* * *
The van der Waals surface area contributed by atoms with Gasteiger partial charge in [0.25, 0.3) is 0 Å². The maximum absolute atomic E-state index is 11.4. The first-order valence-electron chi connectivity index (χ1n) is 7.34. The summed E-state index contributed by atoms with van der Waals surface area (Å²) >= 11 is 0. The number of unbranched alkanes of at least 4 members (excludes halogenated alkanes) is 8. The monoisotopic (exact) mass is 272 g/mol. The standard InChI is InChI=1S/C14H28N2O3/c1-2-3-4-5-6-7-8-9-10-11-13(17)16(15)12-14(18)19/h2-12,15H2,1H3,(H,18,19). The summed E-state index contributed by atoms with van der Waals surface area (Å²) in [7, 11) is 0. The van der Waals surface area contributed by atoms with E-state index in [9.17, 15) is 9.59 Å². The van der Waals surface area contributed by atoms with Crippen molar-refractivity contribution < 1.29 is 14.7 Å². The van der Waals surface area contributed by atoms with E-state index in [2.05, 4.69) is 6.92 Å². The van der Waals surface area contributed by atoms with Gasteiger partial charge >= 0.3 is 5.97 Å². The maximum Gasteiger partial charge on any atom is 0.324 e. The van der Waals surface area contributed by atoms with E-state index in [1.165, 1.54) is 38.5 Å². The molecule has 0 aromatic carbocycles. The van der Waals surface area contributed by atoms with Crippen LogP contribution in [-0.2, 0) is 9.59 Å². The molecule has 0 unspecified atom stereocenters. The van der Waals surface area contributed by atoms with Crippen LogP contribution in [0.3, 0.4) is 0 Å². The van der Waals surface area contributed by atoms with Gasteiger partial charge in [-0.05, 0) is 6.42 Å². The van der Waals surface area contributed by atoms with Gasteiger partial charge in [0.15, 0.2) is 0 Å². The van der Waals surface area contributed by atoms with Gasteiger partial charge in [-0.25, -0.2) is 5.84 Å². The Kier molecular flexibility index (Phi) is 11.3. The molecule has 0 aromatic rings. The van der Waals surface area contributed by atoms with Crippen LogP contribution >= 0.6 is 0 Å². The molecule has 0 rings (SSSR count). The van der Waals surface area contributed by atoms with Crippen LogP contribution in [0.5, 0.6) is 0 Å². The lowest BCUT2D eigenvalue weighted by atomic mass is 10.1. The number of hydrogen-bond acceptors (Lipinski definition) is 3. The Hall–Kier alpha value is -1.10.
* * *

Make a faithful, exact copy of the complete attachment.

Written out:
The van der Waals surface area contributed by atoms with Gasteiger partial charge in [0.25, 0.3) is 0 Å². The maximum absolute atomic E-state index is 11.4. The first-order valence-electron chi connectivity index (χ1n) is 7.34. The summed E-state index contributed by atoms with van der Waals surface area (Å²) >= 11 is 0. The number of unbranched alkanes of at least 4 members (excludes halogenated alkanes) is 8. The monoisotopic (exact) mass is 272 g/mol. The standard InChI is InChI=1S/C14H28N2O3/c1-2-3-4-5-6-7-8-9-10-11-13(17)16(15)12-14(18)19/h2-12,15H2,1H3,(H,18,19). The summed E-state index contributed by atoms with van der Waals surface area (Å²) in [7, 11) is 0. The van der Waals surface area contributed by atoms with E-state index in [9.17, 15) is 9.59 Å². The van der Waals surface area contributed by atoms with Crippen molar-refractivity contribution < 1.29 is 14.7 Å². The van der Waals surface area contributed by atoms with E-state index in [2.05, 4.69) is 6.92 Å². The van der Waals surface area contributed by atoms with Gasteiger partial charge >= 0.3 is 5.97 Å². The maximum Gasteiger partial charge on any atom is 0.324 e. The van der Waals surface area contributed by atoms with E-state index in [1.165, 1.54) is 38.5 Å². The molecule has 0 aromatic carbocycles. The van der Waals surface area contributed by atoms with Crippen LogP contribution in [-0.2, 0) is 9.59 Å². The molecule has 0 unspecified atom stereocenters. The van der Waals surface area contributed by atoms with Crippen LogP contribution in [0.3, 0.4) is 0 Å². The van der Waals surface area contributed by atoms with Gasteiger partial charge in [-0.05, 0) is 6.42 Å². The van der Waals surface area contributed by atoms with Gasteiger partial charge in [0.15, 0.2) is 0 Å². The van der Waals surface area contributed by atoms with Gasteiger partial charge in [-0.25, -0.2) is 5.84 Å². The Kier molecular flexibility index (Phi) is 11.3. The molecule has 0 aromatic rings. The van der Waals surface area contributed by atoms with Crippen LogP contribution >= 0.6 is 0 Å². The molecule has 0 rings (SSSR count). The van der Waals surface area contributed by atoms with Crippen LogP contribution in [0.5, 0.6) is 0 Å². The lowest BCUT2D eigenvalue weighted by atomic mass is 10.1. The number of hydrogen-bond acceptors (Lipinski definition) is 3. The Hall–Kier alpha value is -1.10.